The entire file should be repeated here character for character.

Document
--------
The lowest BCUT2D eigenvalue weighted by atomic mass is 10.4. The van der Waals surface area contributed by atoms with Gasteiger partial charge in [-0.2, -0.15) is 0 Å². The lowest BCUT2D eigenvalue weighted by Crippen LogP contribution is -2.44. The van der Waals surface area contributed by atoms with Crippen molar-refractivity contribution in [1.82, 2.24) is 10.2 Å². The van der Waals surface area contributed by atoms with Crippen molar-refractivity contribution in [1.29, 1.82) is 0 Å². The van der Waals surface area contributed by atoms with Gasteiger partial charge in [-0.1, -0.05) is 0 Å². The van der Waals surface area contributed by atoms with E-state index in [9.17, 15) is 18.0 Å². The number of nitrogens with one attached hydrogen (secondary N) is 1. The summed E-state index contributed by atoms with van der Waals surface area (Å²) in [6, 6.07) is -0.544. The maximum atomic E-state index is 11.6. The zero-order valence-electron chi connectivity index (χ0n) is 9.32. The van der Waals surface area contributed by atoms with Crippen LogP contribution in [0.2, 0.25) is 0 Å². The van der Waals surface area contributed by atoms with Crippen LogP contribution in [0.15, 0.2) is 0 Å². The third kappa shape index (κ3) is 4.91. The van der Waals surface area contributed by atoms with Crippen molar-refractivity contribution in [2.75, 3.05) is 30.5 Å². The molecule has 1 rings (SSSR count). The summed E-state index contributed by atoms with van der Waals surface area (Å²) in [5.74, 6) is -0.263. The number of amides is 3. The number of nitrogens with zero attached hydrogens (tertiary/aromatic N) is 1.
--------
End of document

The lowest BCUT2D eigenvalue weighted by atomic mass is 10.4. The van der Waals surface area contributed by atoms with Gasteiger partial charge in [-0.2, -0.15) is 0 Å². The lowest BCUT2D eigenvalue weighted by Crippen LogP contribution is -2.44. The van der Waals surface area contributed by atoms with Crippen molar-refractivity contribution in [1.82, 2.24) is 10.2 Å². The van der Waals surface area contributed by atoms with Crippen molar-refractivity contribution in [1.29, 1.82) is 0 Å². The van der Waals surface area contributed by atoms with Gasteiger partial charge in [-0.1, -0.05) is 0 Å². The van der Waals surface area contributed by atoms with E-state index in [9.17, 15) is 18.0 Å². The number of nitrogens with one attached hydrogen (secondary N) is 1. The summed E-state index contributed by atoms with van der Waals surface area (Å²) in [6, 6.07) is -0.544. The maximum atomic E-state index is 11.6. The zero-order valence-electron chi connectivity index (χ0n) is 9.32. The van der Waals surface area contributed by atoms with Crippen LogP contribution in [0.2, 0.25) is 0 Å². The van der Waals surface area contributed by atoms with Crippen LogP contribution in [0.15, 0.2) is 0 Å². The third kappa shape index (κ3) is 4.91. The van der Waals surface area contributed by atoms with Crippen molar-refractivity contribution in [2.75, 3.05) is 30.5 Å². The molecule has 1 rings (SSSR count). The summed E-state index contributed by atoms with van der Waals surface area (Å²) in [5.74, 6) is -0.263. The number of amides is 3. The number of nitrogens with zero attached hydrogens (tertiary/aromatic N) is 1.